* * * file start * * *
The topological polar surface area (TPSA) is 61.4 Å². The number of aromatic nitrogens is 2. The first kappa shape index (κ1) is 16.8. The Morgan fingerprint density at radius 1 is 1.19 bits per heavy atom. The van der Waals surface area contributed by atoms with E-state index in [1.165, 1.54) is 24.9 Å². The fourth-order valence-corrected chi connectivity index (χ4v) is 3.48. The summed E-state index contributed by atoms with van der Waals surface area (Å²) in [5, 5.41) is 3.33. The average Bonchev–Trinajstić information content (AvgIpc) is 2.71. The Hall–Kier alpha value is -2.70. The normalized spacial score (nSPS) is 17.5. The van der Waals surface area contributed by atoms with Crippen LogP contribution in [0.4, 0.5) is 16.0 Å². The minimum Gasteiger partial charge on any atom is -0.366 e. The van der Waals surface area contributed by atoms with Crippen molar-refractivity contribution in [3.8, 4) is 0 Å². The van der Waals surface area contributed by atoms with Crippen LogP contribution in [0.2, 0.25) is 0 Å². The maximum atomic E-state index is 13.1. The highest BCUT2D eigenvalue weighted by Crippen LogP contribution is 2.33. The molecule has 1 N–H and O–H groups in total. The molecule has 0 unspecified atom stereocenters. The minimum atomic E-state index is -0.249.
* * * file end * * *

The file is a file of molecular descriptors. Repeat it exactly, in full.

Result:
The topological polar surface area (TPSA) is 61.4 Å². The number of aromatic nitrogens is 2. The first kappa shape index (κ1) is 16.8. The Morgan fingerprint density at radius 1 is 1.19 bits per heavy atom. The van der Waals surface area contributed by atoms with E-state index in [1.165, 1.54) is 24.9 Å². The fourth-order valence-corrected chi connectivity index (χ4v) is 3.48. The summed E-state index contributed by atoms with van der Waals surface area (Å²) in [5, 5.41) is 3.33. The average Bonchev–Trinajstić information content (AvgIpc) is 2.71. The Hall–Kier alpha value is -2.70. The normalized spacial score (nSPS) is 17.5. The van der Waals surface area contributed by atoms with Crippen LogP contribution in [0.4, 0.5) is 16.0 Å². The minimum Gasteiger partial charge on any atom is -0.366 e. The van der Waals surface area contributed by atoms with Crippen molar-refractivity contribution in [3.8, 4) is 0 Å². The van der Waals surface area contributed by atoms with Crippen LogP contribution in [0.2, 0.25) is 0 Å². The maximum atomic E-state index is 13.1. The highest BCUT2D eigenvalue weighted by Crippen LogP contribution is 2.33. The molecule has 1 N–H and O–H groups in total. The molecule has 0 unspecified atom stereocenters. The minimum atomic E-state index is -0.249.